Round Goby ( Neogobius melanostomus)
Where did the round goby come from?
- The round goby comes from the Black & Caspian Seas in Europe.
- It was introduced into the U.S. via ballast water into the St. Clair River, near Detroit, MI in 1990.
- The round goby has not been found in Kansas.
What do round gobies look like?
- Round gobies are bottom-dwelling fish that perch on rocks and other substrate.
- They can grow to 10 inches as adults.
- Gobies have large heads, soft bodies, and dorsal fins lacking spines; they slightly resemble large tadpoles.
- The gobies' unique feature is their fused pelvic (bottom) fins, which form a suctorial disk that aids in anchoring the fish to the substrate.
- Young round gobies are a solid slate gray; larger individuals have blotches of black and brown over their bodies, and their dorsal fin may be tinged with green.
Why are round gobies a problem?
- The round goby can displace native fish from prime habitat and spawning areas.
- Round gobies eat the eggs and young of other fish species.
- Have a competitive advantage over other species because of the ability to survive in poor quality water.
How do round gobies spread?
- The round goby was first brought to North America in ballast water.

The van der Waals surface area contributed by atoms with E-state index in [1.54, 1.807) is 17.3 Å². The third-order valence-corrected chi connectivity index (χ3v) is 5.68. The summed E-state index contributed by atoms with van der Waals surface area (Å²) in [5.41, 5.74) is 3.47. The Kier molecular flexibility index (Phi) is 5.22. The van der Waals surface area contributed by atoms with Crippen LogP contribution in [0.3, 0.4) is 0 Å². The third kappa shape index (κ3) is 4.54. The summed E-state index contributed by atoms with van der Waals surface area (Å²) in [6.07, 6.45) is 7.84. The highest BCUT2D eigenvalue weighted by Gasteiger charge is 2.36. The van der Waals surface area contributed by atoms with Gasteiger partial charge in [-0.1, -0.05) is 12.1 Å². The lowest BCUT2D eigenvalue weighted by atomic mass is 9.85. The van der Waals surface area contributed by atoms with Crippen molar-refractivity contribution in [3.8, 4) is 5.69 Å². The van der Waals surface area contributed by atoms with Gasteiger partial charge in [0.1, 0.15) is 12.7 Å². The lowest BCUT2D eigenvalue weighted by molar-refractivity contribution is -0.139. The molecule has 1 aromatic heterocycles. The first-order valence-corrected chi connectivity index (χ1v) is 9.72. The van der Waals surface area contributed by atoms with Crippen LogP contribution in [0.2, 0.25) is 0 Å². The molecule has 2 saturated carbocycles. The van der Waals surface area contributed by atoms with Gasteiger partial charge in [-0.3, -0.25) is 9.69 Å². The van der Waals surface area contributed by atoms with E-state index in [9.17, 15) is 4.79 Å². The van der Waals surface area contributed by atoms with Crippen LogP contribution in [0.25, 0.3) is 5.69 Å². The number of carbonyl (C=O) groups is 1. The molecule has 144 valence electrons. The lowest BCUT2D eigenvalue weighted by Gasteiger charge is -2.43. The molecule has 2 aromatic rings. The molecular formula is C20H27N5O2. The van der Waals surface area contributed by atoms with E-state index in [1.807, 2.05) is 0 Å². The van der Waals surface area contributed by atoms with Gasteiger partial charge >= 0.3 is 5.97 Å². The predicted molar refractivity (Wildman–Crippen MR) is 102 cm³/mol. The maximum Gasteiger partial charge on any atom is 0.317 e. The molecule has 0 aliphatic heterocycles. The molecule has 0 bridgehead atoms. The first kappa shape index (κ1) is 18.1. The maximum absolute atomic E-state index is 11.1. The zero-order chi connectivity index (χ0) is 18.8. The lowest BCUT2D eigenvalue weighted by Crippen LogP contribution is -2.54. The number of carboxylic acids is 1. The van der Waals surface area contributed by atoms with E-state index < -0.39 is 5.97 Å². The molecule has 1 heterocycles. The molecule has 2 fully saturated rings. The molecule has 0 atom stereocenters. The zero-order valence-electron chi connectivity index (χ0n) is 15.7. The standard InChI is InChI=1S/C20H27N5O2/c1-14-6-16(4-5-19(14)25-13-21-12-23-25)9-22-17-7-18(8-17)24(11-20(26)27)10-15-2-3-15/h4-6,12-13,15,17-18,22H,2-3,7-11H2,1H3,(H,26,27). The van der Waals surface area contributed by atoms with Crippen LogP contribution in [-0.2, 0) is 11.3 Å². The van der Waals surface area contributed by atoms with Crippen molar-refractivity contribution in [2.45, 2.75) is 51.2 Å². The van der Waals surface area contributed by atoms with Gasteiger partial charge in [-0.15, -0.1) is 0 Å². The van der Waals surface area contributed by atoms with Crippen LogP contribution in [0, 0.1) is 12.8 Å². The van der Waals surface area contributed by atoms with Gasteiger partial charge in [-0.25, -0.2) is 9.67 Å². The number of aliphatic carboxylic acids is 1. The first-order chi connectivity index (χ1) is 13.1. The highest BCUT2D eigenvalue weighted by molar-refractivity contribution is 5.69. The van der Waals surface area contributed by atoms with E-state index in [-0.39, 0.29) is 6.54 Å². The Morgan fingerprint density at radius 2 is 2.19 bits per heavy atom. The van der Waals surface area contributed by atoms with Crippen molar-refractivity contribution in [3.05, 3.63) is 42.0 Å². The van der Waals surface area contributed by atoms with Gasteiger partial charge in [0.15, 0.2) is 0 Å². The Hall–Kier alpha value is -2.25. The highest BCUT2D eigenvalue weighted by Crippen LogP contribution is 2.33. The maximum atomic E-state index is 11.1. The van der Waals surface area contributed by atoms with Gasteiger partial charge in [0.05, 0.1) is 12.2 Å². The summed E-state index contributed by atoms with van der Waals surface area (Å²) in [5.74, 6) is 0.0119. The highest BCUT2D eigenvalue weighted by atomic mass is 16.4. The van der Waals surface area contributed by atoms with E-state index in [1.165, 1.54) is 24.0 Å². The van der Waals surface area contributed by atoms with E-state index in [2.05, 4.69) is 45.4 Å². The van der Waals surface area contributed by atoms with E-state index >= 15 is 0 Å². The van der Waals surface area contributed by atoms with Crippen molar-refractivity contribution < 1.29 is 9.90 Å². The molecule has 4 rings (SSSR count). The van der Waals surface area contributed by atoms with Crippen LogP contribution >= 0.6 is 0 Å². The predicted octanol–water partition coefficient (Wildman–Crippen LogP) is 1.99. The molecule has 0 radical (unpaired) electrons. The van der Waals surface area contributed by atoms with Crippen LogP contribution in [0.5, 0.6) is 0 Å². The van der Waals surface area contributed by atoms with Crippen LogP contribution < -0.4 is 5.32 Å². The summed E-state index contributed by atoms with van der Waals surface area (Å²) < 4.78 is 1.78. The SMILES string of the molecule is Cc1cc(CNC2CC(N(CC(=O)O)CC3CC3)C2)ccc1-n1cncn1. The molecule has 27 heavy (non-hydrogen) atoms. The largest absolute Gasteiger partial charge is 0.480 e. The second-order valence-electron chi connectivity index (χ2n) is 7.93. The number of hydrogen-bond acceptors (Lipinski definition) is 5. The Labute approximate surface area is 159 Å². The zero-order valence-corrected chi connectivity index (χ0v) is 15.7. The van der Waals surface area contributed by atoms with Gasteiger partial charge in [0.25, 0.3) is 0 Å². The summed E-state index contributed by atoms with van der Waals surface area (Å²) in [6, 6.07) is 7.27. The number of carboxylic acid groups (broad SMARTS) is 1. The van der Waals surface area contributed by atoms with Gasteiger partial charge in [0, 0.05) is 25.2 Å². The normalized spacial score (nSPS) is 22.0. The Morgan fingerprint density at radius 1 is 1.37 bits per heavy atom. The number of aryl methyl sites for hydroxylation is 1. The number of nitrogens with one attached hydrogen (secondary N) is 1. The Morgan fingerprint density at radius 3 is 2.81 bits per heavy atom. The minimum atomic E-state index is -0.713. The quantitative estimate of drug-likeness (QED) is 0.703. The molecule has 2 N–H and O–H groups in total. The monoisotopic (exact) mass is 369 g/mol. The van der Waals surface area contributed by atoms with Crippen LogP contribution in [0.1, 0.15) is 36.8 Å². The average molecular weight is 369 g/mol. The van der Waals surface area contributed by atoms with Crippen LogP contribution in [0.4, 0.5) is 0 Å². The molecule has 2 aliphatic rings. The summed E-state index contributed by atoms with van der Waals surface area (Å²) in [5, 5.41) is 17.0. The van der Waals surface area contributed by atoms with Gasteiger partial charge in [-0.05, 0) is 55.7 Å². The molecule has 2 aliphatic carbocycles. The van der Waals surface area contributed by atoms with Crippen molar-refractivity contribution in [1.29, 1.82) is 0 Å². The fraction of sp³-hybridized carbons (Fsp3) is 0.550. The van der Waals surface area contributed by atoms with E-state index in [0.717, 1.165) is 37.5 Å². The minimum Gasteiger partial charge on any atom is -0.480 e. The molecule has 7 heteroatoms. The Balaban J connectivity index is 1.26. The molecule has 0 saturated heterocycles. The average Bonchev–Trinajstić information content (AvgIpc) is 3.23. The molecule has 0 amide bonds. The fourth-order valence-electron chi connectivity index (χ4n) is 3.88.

- They may be spread to other waters by aquatic users.
How do we control round gobies?
- Learn to identify the round goby.
- Always drain water from your boat, livewell, and bilge before leaving any water access.
- Always dispose of your unwanted bait on land or in the trash.
- Never dip your bait bucket into a lake or river if it has water in it from another waterbody.
- Never dump live fish from one waterbody into another.
What do I do if I find a round goby?
- Anglers are often the first to discover round gobies because these aggressive fish are commonly caught by hook and line. Your help to report new sightings and to prevent their spread is vital.
- Do not release the fish back into the water. If you catch a round goby, freeze it in a sealed plastic bag, note the date and location, and call the Emporia Research Office at (620) 342-0658 or email the Aquatic Nuisance Species Coordinator.